AWS IAM Best Practices
One of the first things we do when working with a new Amazon Web Services Account (AWS) is review their IAM policies and compare them to best practices.
It’s a scary situation. I can’t tell you how many times a client we’ve worked with has handed over their root AWS account credentials and told us to “go to town.”
This is an enormous security risk that many companies don’t even know they’re making. One of the easiest ways to get peace of mind as a business owner is by implementing IAM best practices on AWS, and it’s an essential piece of your AWS stack.
What is IAM?
IAM stands for “Identity and Access Management,” and it’s one of the core principles you MUST understand when building out your AWS architecture.
Following these best practices will improve your security and decrease the chances that your business is at risk.
NEVER Use IAM Root Account Access Keys
When you first create an account with AWS, you are creating the “root” account. This is the key that has access to ALL resources in your AWS account.
Most non-technical people will create an account on AWS and then hand their credentials over to a developer or development team. An inexperienced team will not create the proper credentials and continue to use the root account, leading to serious security implications.
Require Strong IAM Passwords
AWS does not require a password policy out of the gate, and allowing team members to use insecure passwords can leave your business open to a breach. By enforcing a password policy, you’ll greatly decrease the risk.
Enable AWS Multifactor Authentication (MFA) Across All AWS Users
MFA requires more than one device to successfully sign in to an account. Using this method prevents someone who has the username and password of the IAM user from accessing the account. We recommend an application such as Authy to perform MFA.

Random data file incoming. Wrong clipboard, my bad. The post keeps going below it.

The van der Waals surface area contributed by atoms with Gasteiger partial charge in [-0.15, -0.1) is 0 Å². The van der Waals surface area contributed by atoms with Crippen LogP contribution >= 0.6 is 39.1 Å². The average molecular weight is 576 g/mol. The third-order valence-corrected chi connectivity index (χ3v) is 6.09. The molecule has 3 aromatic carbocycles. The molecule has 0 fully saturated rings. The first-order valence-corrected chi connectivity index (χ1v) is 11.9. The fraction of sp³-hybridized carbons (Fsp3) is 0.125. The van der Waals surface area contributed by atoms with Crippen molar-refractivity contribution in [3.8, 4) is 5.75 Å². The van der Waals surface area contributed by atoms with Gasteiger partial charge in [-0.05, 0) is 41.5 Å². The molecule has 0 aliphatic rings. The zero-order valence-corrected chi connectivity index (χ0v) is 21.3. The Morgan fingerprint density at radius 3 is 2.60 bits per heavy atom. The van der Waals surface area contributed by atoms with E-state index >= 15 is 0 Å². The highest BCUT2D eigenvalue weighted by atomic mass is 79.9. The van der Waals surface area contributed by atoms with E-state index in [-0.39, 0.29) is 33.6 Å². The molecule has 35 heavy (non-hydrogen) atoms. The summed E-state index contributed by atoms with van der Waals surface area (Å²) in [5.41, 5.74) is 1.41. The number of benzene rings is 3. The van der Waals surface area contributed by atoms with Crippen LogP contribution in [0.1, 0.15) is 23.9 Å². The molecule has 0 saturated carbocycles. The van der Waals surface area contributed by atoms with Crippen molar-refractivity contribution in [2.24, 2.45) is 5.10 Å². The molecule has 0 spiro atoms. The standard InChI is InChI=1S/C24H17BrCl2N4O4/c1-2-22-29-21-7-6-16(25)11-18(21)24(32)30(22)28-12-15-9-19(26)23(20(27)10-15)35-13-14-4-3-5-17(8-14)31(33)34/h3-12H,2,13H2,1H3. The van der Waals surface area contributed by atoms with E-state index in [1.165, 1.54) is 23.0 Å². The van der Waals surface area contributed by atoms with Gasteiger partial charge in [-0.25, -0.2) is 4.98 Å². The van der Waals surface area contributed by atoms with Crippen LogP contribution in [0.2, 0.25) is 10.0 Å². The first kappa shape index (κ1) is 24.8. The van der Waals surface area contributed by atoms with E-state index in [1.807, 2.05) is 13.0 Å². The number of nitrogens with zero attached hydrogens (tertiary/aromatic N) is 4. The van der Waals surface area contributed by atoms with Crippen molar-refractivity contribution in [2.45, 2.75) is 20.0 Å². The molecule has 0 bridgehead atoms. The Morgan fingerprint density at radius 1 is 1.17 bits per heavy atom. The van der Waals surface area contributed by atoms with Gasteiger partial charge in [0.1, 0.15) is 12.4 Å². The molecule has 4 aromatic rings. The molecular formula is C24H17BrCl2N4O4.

Create Individual IAM Users
Every user on your AWS should access resources through their own IAM account. This allows you to easily revoke access in the event that they no longer require access.
Grant Least Privilege
Only give developers access to actions, operations or resources required to fulfill their tasks.
Assign Users to Groups
Privileges given to certain IAM users can be a complicated process. By creating groups, you can have predetermined resources that a type of user is allowed access to. For instance, you may have a group for billing, front end developers, back end developers, and executives. Ensure that least privilege is granted when assigning users to groups. It’s easy to get lazy. Regular audits will allow you to identify vulnerabilities and clean them up.
Regularly Review Policies
People get into a routine, and it’s easy to overlook some of these policies. Never under any circumstances share access keys. Regularly rotate credentials, and follow the above steps. You’ll find that your architecture will be more clean and you’ll be much less open to vulnerability.